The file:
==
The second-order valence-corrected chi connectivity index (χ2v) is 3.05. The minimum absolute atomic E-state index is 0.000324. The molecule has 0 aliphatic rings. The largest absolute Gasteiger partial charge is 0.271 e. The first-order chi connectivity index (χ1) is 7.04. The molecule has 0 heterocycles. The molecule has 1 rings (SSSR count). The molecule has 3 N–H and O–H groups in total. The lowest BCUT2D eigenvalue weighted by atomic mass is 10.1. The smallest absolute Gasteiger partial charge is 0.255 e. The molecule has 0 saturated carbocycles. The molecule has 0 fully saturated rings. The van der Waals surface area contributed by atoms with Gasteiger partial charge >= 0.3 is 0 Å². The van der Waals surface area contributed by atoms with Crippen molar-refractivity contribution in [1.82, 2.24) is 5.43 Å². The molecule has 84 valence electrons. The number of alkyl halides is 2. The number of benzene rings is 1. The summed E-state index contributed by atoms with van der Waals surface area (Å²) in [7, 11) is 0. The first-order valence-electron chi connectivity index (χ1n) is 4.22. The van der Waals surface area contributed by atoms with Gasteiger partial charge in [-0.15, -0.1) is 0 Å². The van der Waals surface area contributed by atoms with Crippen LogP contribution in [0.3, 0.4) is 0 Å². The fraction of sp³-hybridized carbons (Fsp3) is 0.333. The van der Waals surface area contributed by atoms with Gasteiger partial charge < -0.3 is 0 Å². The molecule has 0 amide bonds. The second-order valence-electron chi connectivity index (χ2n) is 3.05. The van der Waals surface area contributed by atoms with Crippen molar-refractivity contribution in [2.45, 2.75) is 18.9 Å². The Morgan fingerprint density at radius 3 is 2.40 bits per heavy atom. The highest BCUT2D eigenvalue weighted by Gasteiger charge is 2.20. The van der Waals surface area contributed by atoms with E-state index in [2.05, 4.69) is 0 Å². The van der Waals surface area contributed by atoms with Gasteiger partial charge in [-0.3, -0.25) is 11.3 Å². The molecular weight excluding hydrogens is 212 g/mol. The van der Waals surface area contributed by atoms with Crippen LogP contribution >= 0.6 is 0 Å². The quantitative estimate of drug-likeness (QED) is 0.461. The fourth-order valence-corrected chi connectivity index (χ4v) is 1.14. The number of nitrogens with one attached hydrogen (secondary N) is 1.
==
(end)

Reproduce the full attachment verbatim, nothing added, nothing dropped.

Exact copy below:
The second-order valence-corrected chi connectivity index (χ2v) is 3.05. The minimum absolute atomic E-state index is 0.000324. The molecule has 0 aliphatic rings. The largest absolute Gasteiger partial charge is 0.271 e. The first-order chi connectivity index (χ1) is 7.04. The molecule has 0 heterocycles. The molecule has 1 rings (SSSR count). The molecule has 3 N–H and O–H groups in total. The lowest BCUT2D eigenvalue weighted by atomic mass is 10.1. The smallest absolute Gasteiger partial charge is 0.255 e. The molecule has 0 saturated carbocycles. The molecule has 0 fully saturated rings. The van der Waals surface area contributed by atoms with Gasteiger partial charge >= 0.3 is 0 Å². The van der Waals surface area contributed by atoms with Crippen molar-refractivity contribution in [1.82, 2.24) is 5.43 Å². The molecule has 84 valence electrons. The number of alkyl halides is 2. The number of benzene rings is 1. The summed E-state index contributed by atoms with van der Waals surface area (Å²) in [7, 11) is 0. The first-order valence-electron chi connectivity index (χ1n) is 4.22. The van der Waals surface area contributed by atoms with Gasteiger partial charge in [-0.15, -0.1) is 0 Å². The van der Waals surface area contributed by atoms with Crippen LogP contribution in [0.3, 0.4) is 0 Å². The fraction of sp³-hybridized carbons (Fsp3) is 0.333. The van der Waals surface area contributed by atoms with Gasteiger partial charge < -0.3 is 0 Å². The molecule has 0 amide bonds. The second-order valence-electron chi connectivity index (χ2n) is 3.05. The van der Waals surface area contributed by atoms with Crippen molar-refractivity contribution in [2.45, 2.75) is 18.9 Å². The Morgan fingerprint density at radius 3 is 2.40 bits per heavy atom. The highest BCUT2D eigenvalue weighted by Gasteiger charge is 2.20. The van der Waals surface area contributed by atoms with E-state index in [2.05, 4.69) is 0 Å². The van der Waals surface area contributed by atoms with Gasteiger partial charge in [-0.3, -0.25) is 11.3 Å². The molecular weight excluding hydrogens is 212 g/mol. The van der Waals surface area contributed by atoms with Crippen LogP contribution >= 0.6 is 0 Å². The quantitative estimate of drug-likeness (QED) is 0.461. The fourth-order valence-corrected chi connectivity index (χ4v) is 1.14. The number of nitrogens with one attached hydrogen (secondary N) is 1.